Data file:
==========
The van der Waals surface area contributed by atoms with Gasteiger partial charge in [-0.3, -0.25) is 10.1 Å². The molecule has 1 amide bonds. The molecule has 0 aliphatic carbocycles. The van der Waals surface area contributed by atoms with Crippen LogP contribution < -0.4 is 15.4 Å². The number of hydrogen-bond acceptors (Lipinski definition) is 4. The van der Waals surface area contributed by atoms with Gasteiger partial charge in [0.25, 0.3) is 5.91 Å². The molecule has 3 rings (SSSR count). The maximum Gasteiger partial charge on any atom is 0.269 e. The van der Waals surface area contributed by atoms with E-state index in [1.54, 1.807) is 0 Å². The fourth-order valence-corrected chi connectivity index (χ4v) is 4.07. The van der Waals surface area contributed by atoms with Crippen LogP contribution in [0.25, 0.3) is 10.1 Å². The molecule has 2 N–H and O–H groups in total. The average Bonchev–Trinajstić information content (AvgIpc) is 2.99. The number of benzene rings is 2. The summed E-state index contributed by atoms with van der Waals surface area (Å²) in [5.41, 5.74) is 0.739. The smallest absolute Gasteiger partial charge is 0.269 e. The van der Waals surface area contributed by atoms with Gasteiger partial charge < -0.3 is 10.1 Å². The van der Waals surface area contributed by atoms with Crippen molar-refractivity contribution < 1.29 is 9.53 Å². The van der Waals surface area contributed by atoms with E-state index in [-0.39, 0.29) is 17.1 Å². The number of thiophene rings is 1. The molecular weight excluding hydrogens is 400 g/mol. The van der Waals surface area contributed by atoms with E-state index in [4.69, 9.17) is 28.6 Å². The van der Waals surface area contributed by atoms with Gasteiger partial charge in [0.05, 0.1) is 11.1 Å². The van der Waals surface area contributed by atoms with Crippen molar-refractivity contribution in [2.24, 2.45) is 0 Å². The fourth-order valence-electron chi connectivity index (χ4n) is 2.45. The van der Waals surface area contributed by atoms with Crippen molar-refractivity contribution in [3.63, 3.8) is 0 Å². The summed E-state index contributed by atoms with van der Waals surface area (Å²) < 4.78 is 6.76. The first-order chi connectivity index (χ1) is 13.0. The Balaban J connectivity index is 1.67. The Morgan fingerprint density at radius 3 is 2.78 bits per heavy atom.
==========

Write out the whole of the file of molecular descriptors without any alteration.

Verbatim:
The van der Waals surface area contributed by atoms with Gasteiger partial charge in [-0.3, -0.25) is 10.1 Å². The molecule has 1 amide bonds. The molecule has 0 aliphatic carbocycles. The van der Waals surface area contributed by atoms with Crippen LogP contribution < -0.4 is 15.4 Å². The number of hydrogen-bond acceptors (Lipinski definition) is 4. The van der Waals surface area contributed by atoms with Gasteiger partial charge in [0.25, 0.3) is 5.91 Å². The molecule has 3 rings (SSSR count). The maximum Gasteiger partial charge on any atom is 0.269 e. The van der Waals surface area contributed by atoms with E-state index in [1.54, 1.807) is 0 Å². The fourth-order valence-corrected chi connectivity index (χ4v) is 4.07. The van der Waals surface area contributed by atoms with Crippen LogP contribution in [0.25, 0.3) is 10.1 Å². The molecule has 2 N–H and O–H groups in total. The average Bonchev–Trinajstić information content (AvgIpc) is 2.99. The number of benzene rings is 2. The summed E-state index contributed by atoms with van der Waals surface area (Å²) in [5.41, 5.74) is 0.739. The smallest absolute Gasteiger partial charge is 0.269 e. The van der Waals surface area contributed by atoms with Gasteiger partial charge < -0.3 is 10.1 Å². The van der Waals surface area contributed by atoms with Crippen molar-refractivity contribution < 1.29 is 9.53 Å². The van der Waals surface area contributed by atoms with E-state index in [-0.39, 0.29) is 17.1 Å². The number of thiophene rings is 1. The molecular weight excluding hydrogens is 400 g/mol. The van der Waals surface area contributed by atoms with E-state index in [4.69, 9.17) is 28.6 Å². The van der Waals surface area contributed by atoms with Gasteiger partial charge in [0.05, 0.1) is 11.1 Å². The van der Waals surface area contributed by atoms with Crippen molar-refractivity contribution in [2.24, 2.45) is 0 Å². The fourth-order valence-electron chi connectivity index (χ4n) is 2.45. The van der Waals surface area contributed by atoms with Crippen molar-refractivity contribution in [3.63, 3.8) is 0 Å². The summed E-state index contributed by atoms with van der Waals surface area (Å²) < 4.78 is 6.76. The first-order chi connectivity index (χ1) is 13.0. The Balaban J connectivity index is 1.67. The Morgan fingerprint density at radius 3 is 2.78 bits per heavy atom.